Jack Whitaker

From Wikipedia, the free encyclopedia
Jump to: navigation, search
For people named Jack Whittaker (with two "t"s), see Jack Whittaker (disambiguation).
Jack Whitaker
Born John Francis Whitaker
(1924-05-18) May 18, 1924 (age 90)
Philadelphia, Pennsylvania, USA
Occupation Sportscaster & game show host
Spouse(s) Nancy Chaffee (1991-2002) (her death)

John Francis "Jack" Whitaker (born May 18, 1924) is an American sportscaster who worked for both CBS and ABC.

Biography[edit]

Early life and career[edit]

Whitaker was born and raised in Philadelphia, Pennsylvania. After graduating from Northeast Catholic High School in 1941 and Saint Joseph's University in 1947, Whitaker began his broadcasting career at WPAM in Pottsville, Pennsylvania. In 1950, he moved to WCAU where he did play-by-play for the Philadelphia Eagles and the New York Giants of the National Football League.

CBS Sports[edit]

He entered network sports in 1961 at CBS, where he hosted the anthology series CBS Sports Spectacular among other duties. He worked for CBS for more than two decades. Whitaker is probably best remembered for his coverage of golf and horse racing. He covered thoroughbred racing's Triple Crown Events, golf's four major championships, the very first Super Bowl, championship boxing, the National Professional Soccer League in 1967,[1] the North American Soccer League a year later, and Major League Baseball. He was a studio host for The NFL Today at CBS, the network's pre-game show.

The Whitaker character, played by Gary McKillips, appears in the June 2007 ESPN Original Entertainment production Ruffian. The film is based upon the storied 1975 match race between unbeaten filly Ruffian and Kentucky Derby-winning colt Foolish Pleasure. Ruffian broke her leg during the race and was later euthanized. The Whitaker character is shown introducing the race in the paddock area of Belmont Park in New York.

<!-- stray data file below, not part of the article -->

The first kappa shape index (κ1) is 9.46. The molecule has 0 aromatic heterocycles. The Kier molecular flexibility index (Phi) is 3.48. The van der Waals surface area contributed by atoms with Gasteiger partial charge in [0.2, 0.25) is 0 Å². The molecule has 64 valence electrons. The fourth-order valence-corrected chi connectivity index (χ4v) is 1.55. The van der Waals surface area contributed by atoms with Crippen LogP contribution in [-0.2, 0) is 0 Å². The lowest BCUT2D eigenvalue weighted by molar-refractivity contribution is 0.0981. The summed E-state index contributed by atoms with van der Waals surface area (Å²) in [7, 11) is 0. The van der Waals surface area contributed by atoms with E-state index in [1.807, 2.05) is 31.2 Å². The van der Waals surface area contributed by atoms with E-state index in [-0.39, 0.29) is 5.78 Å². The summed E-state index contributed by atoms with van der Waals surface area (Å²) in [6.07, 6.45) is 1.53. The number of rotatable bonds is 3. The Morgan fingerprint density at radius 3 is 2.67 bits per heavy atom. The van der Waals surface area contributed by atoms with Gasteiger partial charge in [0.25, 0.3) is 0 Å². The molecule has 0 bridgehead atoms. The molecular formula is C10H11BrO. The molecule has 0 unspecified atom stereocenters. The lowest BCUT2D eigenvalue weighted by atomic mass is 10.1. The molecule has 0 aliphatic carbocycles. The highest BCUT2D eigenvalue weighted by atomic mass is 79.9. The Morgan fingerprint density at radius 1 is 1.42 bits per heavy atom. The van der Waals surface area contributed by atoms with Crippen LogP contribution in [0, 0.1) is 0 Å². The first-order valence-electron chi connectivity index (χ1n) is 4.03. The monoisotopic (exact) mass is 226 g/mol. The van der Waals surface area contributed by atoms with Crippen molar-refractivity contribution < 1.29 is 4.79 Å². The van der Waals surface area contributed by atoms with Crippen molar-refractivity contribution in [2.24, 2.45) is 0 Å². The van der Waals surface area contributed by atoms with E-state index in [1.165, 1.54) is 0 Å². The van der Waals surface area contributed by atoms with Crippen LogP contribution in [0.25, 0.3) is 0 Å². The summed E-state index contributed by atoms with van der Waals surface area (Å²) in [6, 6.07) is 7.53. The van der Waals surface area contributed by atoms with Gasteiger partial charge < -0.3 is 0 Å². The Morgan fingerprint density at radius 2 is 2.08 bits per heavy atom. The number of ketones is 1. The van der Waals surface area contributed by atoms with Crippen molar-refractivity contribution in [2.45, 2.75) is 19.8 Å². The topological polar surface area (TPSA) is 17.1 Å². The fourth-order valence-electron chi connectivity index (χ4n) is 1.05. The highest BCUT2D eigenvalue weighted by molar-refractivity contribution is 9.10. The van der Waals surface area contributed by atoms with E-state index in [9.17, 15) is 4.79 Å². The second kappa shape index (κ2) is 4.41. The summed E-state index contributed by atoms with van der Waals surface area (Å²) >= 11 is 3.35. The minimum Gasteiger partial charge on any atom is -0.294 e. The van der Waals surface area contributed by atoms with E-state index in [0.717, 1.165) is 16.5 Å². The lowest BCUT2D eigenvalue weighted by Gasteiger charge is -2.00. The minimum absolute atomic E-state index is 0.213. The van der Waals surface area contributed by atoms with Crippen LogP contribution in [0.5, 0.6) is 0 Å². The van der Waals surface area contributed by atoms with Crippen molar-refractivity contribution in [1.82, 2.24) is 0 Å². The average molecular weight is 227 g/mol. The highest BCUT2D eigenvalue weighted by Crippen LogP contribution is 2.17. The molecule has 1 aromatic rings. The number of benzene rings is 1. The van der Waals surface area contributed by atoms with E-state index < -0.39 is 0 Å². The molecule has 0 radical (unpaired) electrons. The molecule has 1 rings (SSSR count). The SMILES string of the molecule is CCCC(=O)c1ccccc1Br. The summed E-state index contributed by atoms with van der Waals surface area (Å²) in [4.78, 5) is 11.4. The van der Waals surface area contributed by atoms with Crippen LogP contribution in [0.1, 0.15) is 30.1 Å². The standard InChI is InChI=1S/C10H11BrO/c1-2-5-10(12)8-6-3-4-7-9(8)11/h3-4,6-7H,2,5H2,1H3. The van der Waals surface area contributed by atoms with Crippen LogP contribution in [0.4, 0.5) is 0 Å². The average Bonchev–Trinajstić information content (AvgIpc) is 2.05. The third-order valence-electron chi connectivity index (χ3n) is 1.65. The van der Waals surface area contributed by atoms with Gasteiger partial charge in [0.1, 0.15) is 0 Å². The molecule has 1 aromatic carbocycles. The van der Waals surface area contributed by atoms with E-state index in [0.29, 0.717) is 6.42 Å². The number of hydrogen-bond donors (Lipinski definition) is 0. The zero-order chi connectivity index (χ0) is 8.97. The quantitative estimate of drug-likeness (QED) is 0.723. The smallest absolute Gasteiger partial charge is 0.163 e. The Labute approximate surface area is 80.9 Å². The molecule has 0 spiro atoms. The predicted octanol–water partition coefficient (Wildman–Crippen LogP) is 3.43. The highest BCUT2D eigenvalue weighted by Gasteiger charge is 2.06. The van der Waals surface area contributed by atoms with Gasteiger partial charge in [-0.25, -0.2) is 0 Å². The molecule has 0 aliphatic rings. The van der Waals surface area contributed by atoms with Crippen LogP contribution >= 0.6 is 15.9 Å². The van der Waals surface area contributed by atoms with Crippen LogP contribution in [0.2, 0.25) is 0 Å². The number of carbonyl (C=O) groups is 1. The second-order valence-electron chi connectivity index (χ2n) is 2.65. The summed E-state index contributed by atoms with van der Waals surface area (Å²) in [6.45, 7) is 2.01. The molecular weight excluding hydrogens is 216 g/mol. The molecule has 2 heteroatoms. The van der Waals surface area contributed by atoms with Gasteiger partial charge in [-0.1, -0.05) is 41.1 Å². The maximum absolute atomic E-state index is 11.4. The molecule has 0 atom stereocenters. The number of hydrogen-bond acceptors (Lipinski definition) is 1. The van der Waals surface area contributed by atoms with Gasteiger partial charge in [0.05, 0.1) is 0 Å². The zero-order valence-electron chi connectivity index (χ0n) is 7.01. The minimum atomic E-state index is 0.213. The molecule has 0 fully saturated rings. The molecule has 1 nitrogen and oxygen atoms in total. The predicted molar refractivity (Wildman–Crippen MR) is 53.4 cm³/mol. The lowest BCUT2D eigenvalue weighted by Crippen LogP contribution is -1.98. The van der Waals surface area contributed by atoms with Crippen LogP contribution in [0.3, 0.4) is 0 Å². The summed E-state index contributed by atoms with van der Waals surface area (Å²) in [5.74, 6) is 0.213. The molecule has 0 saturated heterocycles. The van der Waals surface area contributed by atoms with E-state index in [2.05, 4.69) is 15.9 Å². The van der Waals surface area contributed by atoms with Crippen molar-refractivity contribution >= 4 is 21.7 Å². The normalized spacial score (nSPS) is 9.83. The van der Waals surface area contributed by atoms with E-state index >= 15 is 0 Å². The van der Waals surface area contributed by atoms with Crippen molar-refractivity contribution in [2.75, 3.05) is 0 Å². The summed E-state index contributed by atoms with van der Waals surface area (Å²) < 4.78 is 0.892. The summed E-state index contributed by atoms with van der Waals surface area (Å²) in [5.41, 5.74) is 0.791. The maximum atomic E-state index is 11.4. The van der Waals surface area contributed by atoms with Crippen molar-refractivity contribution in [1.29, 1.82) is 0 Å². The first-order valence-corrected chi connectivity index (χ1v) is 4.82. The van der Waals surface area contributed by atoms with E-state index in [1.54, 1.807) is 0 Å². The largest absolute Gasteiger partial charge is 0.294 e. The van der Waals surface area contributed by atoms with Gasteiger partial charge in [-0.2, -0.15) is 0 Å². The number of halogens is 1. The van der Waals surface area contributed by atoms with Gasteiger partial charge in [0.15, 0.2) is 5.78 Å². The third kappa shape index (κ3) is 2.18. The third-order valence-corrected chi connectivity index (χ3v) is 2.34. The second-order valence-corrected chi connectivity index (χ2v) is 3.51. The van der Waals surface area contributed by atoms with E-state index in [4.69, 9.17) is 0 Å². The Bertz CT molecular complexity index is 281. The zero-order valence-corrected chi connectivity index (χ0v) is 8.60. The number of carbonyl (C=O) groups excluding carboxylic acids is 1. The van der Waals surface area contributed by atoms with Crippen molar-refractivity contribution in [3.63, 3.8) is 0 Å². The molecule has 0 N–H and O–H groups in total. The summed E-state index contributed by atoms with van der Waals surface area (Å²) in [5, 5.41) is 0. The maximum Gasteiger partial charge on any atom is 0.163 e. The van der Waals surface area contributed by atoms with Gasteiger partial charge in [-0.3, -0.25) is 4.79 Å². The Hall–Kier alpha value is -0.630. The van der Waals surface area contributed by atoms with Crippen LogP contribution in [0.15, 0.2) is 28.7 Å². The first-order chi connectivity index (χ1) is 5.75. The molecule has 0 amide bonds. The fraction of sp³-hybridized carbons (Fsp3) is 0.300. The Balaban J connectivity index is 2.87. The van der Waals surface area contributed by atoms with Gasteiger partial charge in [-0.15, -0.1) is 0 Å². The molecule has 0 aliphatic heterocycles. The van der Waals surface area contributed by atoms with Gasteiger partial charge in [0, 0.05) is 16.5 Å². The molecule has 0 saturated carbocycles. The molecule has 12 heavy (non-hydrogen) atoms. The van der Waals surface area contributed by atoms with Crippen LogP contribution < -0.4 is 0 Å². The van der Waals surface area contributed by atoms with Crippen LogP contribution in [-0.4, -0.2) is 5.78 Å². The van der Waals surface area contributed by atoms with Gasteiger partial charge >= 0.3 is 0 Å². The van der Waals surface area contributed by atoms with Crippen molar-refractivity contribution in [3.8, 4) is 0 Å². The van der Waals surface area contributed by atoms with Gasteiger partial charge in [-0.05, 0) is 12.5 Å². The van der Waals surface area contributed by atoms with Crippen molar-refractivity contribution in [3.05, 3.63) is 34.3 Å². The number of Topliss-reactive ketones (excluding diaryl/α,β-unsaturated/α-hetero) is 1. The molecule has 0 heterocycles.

While Whitaker is best known as a sportscaster, he was also a game show host. In the summer of 1966, he hosted The Face Is Familiar, a celebrity panel show for CBS.

In the latter part of his career, Whitaker has moved away from play-by-play or color commentary, and has become known for his essays at major sporting events.

Whitaker was banned from covering the Masters golf tournament for CBS for five years after referring to a patron gallery at Augusta National Golf Club as a "mob" at the end of the 18-hole playoff in 1966. He was allowed to return to the telecast in 1972.[2]

ABC Sports and ABC News[edit]

Moving to ABC in 1982, Whitaker served as a reporter for both news and sports divisions. He was a part of ABC's sports team at the 1988 Winter Olympic Games and the 1984 Winter and Summer Olympic Games. He has also reported sports for ABC's World News Tonight, Nightline, and 20/20.

Honors[edit]

Whitaker won an Emmy Award for Outstanding Host or Commentator in 1979 and received the Maryland Jockey Club's Hilltop Award for outstanding coverage of thoroughbred racing. He was named "Best Announcer" by Sports Illustrated in 1976. He was inducted into the American Sportscasters Association Hall of Fame in 1997, the National Sportscasters and Sportswriters Association Hall of Fame in 2001, and the Saint Joseph's University Athletic Hall of Fame in 2005. He received a Sports Lifetime Achievement Award in 2012.

Whitaker has a bowling center named for him and fellow broadcaster John Facenda. Facenda-Whitaker Lanes is located in East Norriton, Pennsylvania, and was named for Facenda and Whitaker in 1959, when the two were broadcasting news and sports, respectively, at WCAU. It is not clear whether or not either Facenda or Whitaker had any ownership interest in the center.

The Broadcast Pioneers of Philadelphia [1] named Whitaker their Person of the Year in 1981 and inducted him into their Hall of Fame in 2003.

See also[edit]

References[edit]

  1. ^ Maule, Tex. "Kickoff For A Babel Of Booters," Sports Illustrated, April 24, 1967.
  2. ^ Rothenberg, Fred (April 12, 1979). "Jack Whitaker's welcome now". Boca Raton News. Associated Press. p. 2B. 

External links[edit]

Preceded by
Frank Gifford
The NFL Today host
1971-1974
Succeeded by
Brent Musburger